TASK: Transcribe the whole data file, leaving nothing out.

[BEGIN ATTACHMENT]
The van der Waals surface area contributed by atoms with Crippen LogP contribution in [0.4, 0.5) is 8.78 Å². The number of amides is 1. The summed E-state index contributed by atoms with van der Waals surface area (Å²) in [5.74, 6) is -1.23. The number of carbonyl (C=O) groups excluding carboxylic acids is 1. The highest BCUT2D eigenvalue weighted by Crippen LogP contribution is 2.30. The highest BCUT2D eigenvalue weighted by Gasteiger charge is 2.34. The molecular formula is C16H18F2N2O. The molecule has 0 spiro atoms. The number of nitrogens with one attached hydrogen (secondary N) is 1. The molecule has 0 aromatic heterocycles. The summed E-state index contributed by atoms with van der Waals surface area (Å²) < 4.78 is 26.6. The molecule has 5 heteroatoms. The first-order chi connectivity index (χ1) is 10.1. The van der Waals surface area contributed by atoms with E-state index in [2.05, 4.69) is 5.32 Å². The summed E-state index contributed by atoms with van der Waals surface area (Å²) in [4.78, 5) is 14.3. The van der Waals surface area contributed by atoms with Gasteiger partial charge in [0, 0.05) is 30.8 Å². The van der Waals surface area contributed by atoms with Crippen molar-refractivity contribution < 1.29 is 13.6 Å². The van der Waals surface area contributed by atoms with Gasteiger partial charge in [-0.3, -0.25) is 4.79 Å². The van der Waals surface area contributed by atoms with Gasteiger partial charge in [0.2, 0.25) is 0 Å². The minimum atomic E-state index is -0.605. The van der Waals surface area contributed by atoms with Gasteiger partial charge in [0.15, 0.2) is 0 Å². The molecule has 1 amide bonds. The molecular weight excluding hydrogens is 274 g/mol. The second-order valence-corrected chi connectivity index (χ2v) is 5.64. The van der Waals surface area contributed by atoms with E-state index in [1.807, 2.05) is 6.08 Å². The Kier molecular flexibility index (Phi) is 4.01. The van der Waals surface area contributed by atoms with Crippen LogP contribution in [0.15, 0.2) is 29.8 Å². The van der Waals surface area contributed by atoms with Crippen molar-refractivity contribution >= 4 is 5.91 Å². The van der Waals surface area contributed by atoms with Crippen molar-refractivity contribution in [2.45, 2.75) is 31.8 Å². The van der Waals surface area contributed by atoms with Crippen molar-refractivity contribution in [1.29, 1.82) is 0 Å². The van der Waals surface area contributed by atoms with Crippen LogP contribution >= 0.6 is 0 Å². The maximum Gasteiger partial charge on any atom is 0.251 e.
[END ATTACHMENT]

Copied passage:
The van der Waals surface area contributed by atoms with Crippen LogP contribution in [0.4, 0.5) is 8.78 Å². The number of amides is 1. The summed E-state index contributed by atoms with van der Waals surface area (Å²) in [5.74, 6) is -1.23. The number of carbonyl (C=O) groups excluding carboxylic acids is 1. The highest BCUT2D eigenvalue weighted by Crippen LogP contribution is 2.30. The highest BCUT2D eigenvalue weighted by Gasteiger charge is 2.34. The molecular formula is C16H18F2N2O. The molecule has 0 spiro atoms. The number of nitrogens with one attached hydrogen (secondary N) is 1. The molecule has 0 aromatic heterocycles. The summed E-state index contributed by atoms with van der Waals surface area (Å²) < 4.78 is 26.6. The molecule has 5 heteroatoms. The first-order chi connectivity index (χ1) is 10.1. The van der Waals surface area contributed by atoms with E-state index in [2.05, 4.69) is 5.32 Å². The summed E-state index contributed by atoms with van der Waals surface area (Å²) in [4.78, 5) is 14.3. The van der Waals surface area contributed by atoms with Gasteiger partial charge in [0, 0.05) is 30.8 Å². The van der Waals surface area contributed by atoms with Crippen molar-refractivity contribution < 1.29 is 13.6 Å². The van der Waals surface area contributed by atoms with Gasteiger partial charge in [-0.3, -0.25) is 4.79 Å². The van der Waals surface area contributed by atoms with Gasteiger partial charge in [0.2, 0.25) is 0 Å². The minimum atomic E-state index is -0.605. The van der Waals surface area contributed by atoms with Gasteiger partial charge in [0.15, 0.2) is 0 Å². The molecule has 1 amide bonds. The molecular weight excluding hydrogens is 274 g/mol. The second-order valence-corrected chi connectivity index (χ2v) is 5.64. The van der Waals surface area contributed by atoms with E-state index in [1.807, 2.05) is 6.08 Å². The Kier molecular flexibility index (Phi) is 4.01. The van der Waals surface area contributed by atoms with Crippen LogP contribution in [0.15, 0.2) is 29.8 Å². The van der Waals surface area contributed by atoms with Crippen molar-refractivity contribution >= 4 is 5.91 Å². The van der Waals surface area contributed by atoms with Crippen molar-refractivity contribution in [2.45, 2.75) is 31.8 Å². The van der Waals surface area contributed by atoms with Crippen molar-refractivity contribution in [1.29, 1.82) is 0 Å². The van der Waals surface area contributed by atoms with Crippen LogP contribution >= 0.6 is 0 Å². The maximum Gasteiger partial charge on any atom is 0.251 e.